Does that constitute faint praise? Or am I merely open to the concept of ambiguity?

  7. It’s hard for me to tell. Thanks to Eoin’s sterling efforts over the years, I have genuinely (no, it really isn’t brainwashing … no please Eoin, don’t make me listen to that Linda Jackson press release again …. ) come round to appreciating the XJ40. Without nit-picking details, in that header photo it is pretty handsome. When new, it both irritated and disappointed me at the time that its styling was, obviously, lagging behind, which of course bearing in mind its overlong gestation was inevitable. It was no good saying that it looked as good as a BMW, it was a Jaguar for God’s sake, its job was to look far, far better than a BMW. And I am, of course, the Nutter Modernist of Richard’s nightmares, so I’d naturally have preferred a lot less chrome. But today that all seems less relevant. So, yes, I still think the tail droops too much, and I’d find it hard to actually own one, for the sole reason that a 60+ year old man with an old Jag is such a cliche, but its reputation has been unfairly maligned and I’m grateful to Eoin for showing me why.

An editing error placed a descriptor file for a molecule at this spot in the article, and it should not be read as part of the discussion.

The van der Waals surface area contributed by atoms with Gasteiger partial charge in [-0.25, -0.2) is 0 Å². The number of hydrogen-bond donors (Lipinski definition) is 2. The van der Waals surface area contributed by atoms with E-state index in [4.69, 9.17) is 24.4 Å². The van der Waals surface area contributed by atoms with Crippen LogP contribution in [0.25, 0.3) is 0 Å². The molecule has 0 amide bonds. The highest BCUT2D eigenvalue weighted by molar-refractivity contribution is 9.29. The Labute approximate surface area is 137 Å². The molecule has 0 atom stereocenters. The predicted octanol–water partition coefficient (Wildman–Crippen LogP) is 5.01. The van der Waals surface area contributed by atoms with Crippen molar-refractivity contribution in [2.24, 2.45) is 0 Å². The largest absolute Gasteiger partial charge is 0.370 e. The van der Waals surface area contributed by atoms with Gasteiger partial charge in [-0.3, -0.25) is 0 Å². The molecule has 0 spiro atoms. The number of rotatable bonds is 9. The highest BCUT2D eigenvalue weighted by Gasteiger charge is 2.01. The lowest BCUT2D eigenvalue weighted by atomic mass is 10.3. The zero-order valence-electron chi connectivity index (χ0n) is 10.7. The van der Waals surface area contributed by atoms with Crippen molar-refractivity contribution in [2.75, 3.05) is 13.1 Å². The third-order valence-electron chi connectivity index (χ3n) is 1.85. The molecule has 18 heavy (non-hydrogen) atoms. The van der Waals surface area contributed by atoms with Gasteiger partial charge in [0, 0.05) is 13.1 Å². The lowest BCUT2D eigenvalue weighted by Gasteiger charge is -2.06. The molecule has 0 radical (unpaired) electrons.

1. Speaking about the header photo, does anyone else think these are really good looking alloys there?

  8. Yes, those are good looking alloys. We need to see this car in the metal. The press photos are lovely but also they were chosen for their niceness. On balance, the XJ-40 seems like a pretty nice car with some super features. I could say the same about my XM. From what standpoint are we judging it? At the time the view of the XJ-40 was that it was a bit hard to take and had some technical problems; its peers didn´t have the charm and didn´t have the catches. Now, 300,000 days later we are talking Jaguar but not Seven Series or S-class. Those two cars don´t offer much to write about whereas the Jaguar does. If it came to test, I´d run for the Jaguar and drive off very quickly. From a design standpoint I could argue at length about all three, judge the BMW of the time the best but the Jaguar the most interesting (broadening the field I could provoke by saying the XM was interesting and coherent in the way the Jaguar was not).

  9. Roberto: I apologise if my imagination runs riot with clichees but I have this idea of a slightly battered XJ-40 or Series III roaming over rough roads with picturesque country towns and admiring farmfolk looking on . I’d fancy it’d make a terrific scenario for a short film. The other thing would be what an adventure it would be to steer a Jaguar in such a place, far from mundane 21st century Eurosuburbs. Maybe an 80s Cadillac might fit the role?